CRT are in the process of Tarmacking the towpath in the other direction all the way from Hawkesbury into Coventry Basin; a distance of five and a half miles. The Hawkesbury end is finished so when it got too muddy we could still get out for a walk.

There are two lengths of visitor mooring at Hawkesbury, one on the Coventry side and one on the Oxford side with a tap between them, so we were able to stay there for nearly four weeks before our dwindling supplies got us moving again.

A Saharan dust storm sunrise. What a gift!

While we were there the canal froze twice; the second time it was a lot colder and a lot thicker, so although the weather warmed up quite quickly, it was two or three days before we could get going again.

 When we moved it wasn’t far; Dave had been for a recce and found a spot on the bend at Sowe Common where there was plenty of wood to go at, despite it being too muddy to moor for more than just one night. In the afternoon we restocked the log box and put some big stuff on the roof to deal with later. 

The next morning we set off, but we only got about quarter of a mile before we lost propulsion. At first we thought we’d got something wrapped round the prop; it certainly wasn’t moving any water. As Legend drifted gracefully towards the bank, Dave had a quick look down the engine ‘ole and discovered that although our propeller was clear of any entanglements and - thankfully - still attached to the shaft, it wasn’t going round. The engine, gearbox, output shaft and flexible coupling were still happily spinning away like billy-o, but the prop shaft coming out of the coupling was sitting there like a stubborn teenager, not moving.

A lot of the North Oxford has sloping banks made from stone blocks so it’s impossible to get close enough to moor, but Ann-Marie made a heroic leap with the centre rope and we pulled Legend about another quarter of a mile to some handy Armco .

We tied up and Dave set to with the spanners. It didn’t take him long to find that where there should have been a shaft key between the prop shaft and the flexible coupling, there was nothing, and no sign of there ever being anything. We assumed that when the Lister was fitted it was left out, and the rubber doughnut gripping the shaft has been the only thing that has held it together ever since.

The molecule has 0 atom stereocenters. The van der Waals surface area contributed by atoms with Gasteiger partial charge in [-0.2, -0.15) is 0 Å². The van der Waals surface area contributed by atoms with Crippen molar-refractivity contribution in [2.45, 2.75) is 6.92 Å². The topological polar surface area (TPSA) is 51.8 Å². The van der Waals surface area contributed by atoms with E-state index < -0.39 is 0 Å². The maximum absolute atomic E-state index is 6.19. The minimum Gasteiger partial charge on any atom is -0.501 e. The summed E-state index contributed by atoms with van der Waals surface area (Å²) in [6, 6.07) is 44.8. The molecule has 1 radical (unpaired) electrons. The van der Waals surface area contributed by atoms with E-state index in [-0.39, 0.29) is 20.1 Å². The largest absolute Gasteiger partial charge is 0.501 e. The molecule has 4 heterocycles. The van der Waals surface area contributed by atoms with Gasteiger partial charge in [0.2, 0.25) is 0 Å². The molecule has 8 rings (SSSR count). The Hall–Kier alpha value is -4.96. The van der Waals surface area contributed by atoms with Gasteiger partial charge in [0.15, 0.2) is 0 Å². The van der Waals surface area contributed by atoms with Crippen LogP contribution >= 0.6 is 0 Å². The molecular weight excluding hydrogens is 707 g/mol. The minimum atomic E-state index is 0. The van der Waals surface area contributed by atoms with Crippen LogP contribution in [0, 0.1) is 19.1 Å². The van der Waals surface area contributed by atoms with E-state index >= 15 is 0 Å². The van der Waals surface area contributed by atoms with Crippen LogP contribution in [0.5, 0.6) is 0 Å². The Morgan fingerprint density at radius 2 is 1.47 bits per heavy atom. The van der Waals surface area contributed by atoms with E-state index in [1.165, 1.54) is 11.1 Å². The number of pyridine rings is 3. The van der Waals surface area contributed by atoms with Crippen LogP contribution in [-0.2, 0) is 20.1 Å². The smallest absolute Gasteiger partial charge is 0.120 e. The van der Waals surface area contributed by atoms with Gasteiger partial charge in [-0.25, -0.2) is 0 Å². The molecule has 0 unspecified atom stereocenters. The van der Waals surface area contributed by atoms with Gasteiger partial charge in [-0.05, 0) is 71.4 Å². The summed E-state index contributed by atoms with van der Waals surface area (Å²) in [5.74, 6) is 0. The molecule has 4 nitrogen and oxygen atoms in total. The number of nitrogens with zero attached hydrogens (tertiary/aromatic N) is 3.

Dave had a search through the bit box and found some 5mm round stainless bar that would go in, so with (quite literally) a round peg in a square hole, he put it back together. By the time he’d got cleaned up it was time for lunch, the sun had come out and we agreed that where we were was a much nicer mooring than Ansty, where we’d been heading, so we put the bird table up and went out for a walk. 

Five days later we set off for All Oaks Wood, near Brinklow. However we’d not gone two yards when there was a clonk and we lost propulsion again. Luckily we were still within a jump of the bank so we tied up - again - and Dave had another dig into the coupling. This time he took it completely to bits and found out exactly how it worked. It turned out that the rubber bit isn’t a doughnut at all, but a hollow cup inside of which there’s a tapered split bush that is squeezed onto the prop shaft by two grub screws. Here's some photos to give you an idea. There's a video here by Fennerflex explaining how it all works if you're interested.

Taper lock bush with new 5mm key.
Dave's drawing, to remind him how it goes back together.

Also inside the rubber cup was the piece of stainless bar that had fallen out as the prop had pushed the shaft forward, which was the clonk that we’d heard. However there was still no sign of the original shaft key, so we were correct in our assumption that there never was one. Dave re-assembled it and fully tightened up the grub screws so that the taper lock bush was securely clamped to the shaft. This time he used a longer bit of the stainless bar so that it protruded forward from the propshaft, the idea being that if there is any future slippage, the prop won’t be able to push the shaft forwards, so the bar can’t fall out. (The bar is a temporary fix, we’ve ordered a length of 5mm shaft key on line)

When it was all back together again, we gave it a good blast in both directions and were happy that all was well. After lunch we set off for the third time. We stopped at the Ansty water point where we’d left the car, did a shopping transship and topped up the tank before carrying on to All Oaks Wood, one of our absolute favourite moorings. There were hopeful signs of spring everywhere...

Tomato seedlings from last year's bush cherry.

Seedlings getting stronger. 

Daffs and tulips. 

The next evening we were out in the well deck in the last of the early February sunshine, with fish and chips from the fabulous Brinklow Fish Bar.

The best chippy we know.

...and a battered sausage while you wait.

Half pie, half fish sunshine dinner in the well deck.

The prop and engine performed flawlessly, and we’ll just consider ourselves fortunate that when, after ten years of having the potential to fail, it finally decided to let go at a place where we could fix it with no drama whatsoever, and we’ll not spend any time contemplating all the terrifying possible alternatives.